Pronouns Shouldn’t Be Limited to Gender, Especially in December |


At this time of year, I always wish to be more religious. For me, Christmas is not much without the orthodox spectacle of a life-size nativity scene, prayers, and midnight mass. Without it, Christmas is just a sequel to the chaos causing Thanksgiving indigestion, the prolonged bottleneck in clairvoyance trafficking, and the revival of lockdowns and warrants associated with the latest variant of the coronavirus.

But my specific problem with the rebirth of a Catholic tradition is that it is, first of all, parish-based. None of the parishes of the past four decades near my home have satisfied my need for Gothic transubstantiation. They have all been too modern and liberal for my middle age and middle aged tastes. While I am keenly aware of all the unfortunate and infuriating scandals associated with the Church of Rome – not just currently, but going back to the sale of indulgences at a time when the Popes actually had armies to defend their domain – I would rather focus this month on the smells and visual delights revealed by the light of the Star of Bethlehem.

I remember here the gold and silver fabrics, the lush light of the candles and strings of colorful electrified bulbs, the new clothes for the church where the choirs sang their best and the congregation automatically sang their harmonies to chants of Christmas without any incentive. Where has this Catholic Church gone?

A few years ago, I found myself attending episcopal services for sermons because they tend to be more fervent, scripture-based, and spontaneous. A Catholic mass has become a stale 45 minutes when the priest categorically reads an already uninspiring homily. I remember the good old days when I was actually pushed to be a better person by the sheer prosodic thundering of ambo. No such magic today.

So I felt that my religious personality really needed more than one pronoun; really, I’m more of them.

Namely, I am Catholic by tradition, Episcopalian by sermon preference, Church of England by spectacle, Buddhist by practice. When people talk about me as a religious person, then it would seem inappropriate to say: “He is religious”.

We should rather observe: “Dan Ho? They are religious.

Law?

For the record, I / he / they / they are and are not at all spiritual. Neither I nor we have reconciled the notion of spiritual claim without a strict foundation of doctrine and tradition.

Likewise, I’m no foodie, although you might think from my Instagram feed that I could be. Here, too, might be a suitable place for a pronoun upgrade. I like my noodles without sauce, not Italian and preferably made from something other than flour. I like Thai curries, but not Japanese or Indian. I love the cuisine of the island of Guam, but I dislike Hawaiian and Jamaican cuisine. And I like anything sweet but please don’t offer me any form of Italian and Indian pastry. We love custard, but I despise panna cotta.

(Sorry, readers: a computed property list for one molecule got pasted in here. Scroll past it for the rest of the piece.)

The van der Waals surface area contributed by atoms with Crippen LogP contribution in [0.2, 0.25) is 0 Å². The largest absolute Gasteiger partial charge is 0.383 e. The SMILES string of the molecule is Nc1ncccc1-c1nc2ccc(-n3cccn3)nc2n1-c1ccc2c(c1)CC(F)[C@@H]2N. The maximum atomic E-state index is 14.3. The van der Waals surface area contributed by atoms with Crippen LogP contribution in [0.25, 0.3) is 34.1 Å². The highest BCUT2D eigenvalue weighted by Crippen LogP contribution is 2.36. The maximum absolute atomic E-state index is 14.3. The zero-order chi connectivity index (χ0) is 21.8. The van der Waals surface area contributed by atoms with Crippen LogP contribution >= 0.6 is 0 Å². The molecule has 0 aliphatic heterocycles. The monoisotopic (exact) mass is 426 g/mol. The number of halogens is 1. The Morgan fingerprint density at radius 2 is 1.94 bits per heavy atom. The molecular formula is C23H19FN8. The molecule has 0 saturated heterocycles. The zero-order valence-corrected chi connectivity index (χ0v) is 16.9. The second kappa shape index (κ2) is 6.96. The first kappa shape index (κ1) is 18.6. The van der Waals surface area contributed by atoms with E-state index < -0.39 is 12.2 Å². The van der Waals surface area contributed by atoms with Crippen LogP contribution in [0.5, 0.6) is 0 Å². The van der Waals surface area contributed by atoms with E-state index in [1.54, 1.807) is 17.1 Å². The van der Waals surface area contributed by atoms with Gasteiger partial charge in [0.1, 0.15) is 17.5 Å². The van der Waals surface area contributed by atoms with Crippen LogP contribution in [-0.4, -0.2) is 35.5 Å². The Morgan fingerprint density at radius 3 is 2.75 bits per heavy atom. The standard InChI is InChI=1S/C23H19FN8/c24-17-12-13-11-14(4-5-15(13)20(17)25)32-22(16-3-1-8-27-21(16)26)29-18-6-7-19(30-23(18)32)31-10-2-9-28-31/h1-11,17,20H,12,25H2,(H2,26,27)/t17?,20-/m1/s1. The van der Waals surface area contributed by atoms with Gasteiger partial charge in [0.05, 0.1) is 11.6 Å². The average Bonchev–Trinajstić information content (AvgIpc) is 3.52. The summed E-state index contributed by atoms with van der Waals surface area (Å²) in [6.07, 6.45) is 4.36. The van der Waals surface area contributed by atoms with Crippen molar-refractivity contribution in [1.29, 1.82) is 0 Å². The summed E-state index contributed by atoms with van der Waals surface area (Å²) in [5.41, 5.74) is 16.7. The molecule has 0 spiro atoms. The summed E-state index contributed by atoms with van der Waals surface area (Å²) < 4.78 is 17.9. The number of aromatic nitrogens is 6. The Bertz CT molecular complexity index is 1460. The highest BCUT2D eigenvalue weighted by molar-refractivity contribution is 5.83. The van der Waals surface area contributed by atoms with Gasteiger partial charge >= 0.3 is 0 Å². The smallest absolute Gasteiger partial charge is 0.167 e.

So yes, I don’t eat too much because we are very particular and intolerant of certain cuisines. What can I say – we like what they like.

Indeed, the same is true of politics. “Moderate” no longer cuts it off. We are libertarians in some ways, while liberal in others; conservative on some fronts, socialist on others. I am not just one political body. It shouldn’t be confusing to understand and respect where both Bernie Sanders and Mitch McConnell are coming from, right? I do, I mean we do. Seeing things and people through the filter that the Child Jesus let you refine shouldn’t be so misunderstood, yet it is.

Therefore, while at first I did not understand at all why the LGBTQ + community started expressing its pronouns regarding sexuality, I fully understand and sympathize with the need for clarity in this still polarized society. I don’t think it’s as complicated as it was at the beginning for me. It’s a simple and effective way to state that you’re not just one-dimensional. It’s great, frankly. Long live THEY queens!

So from now on my political pronouns are we / them / they.

My culinary pronouns are we / them / they.

My musical pronouns are we / them / they.

My religious pronouns are we / them / they.

There are, however, areas where I will remain I / he / him. I despise cruelty to animals, so if I catch you doing this blatant behavior, I’m the only one shooting you down somehow. If you laugh at someone’s Christmas decorations, I too will disrespect you.

But back to my point, I wish I could find the old religious magic of a vacation in a church; however, I must of course accept that such a thing has long passed. Therefore, as best we can, I’m going to have to manage.


Comments are closed.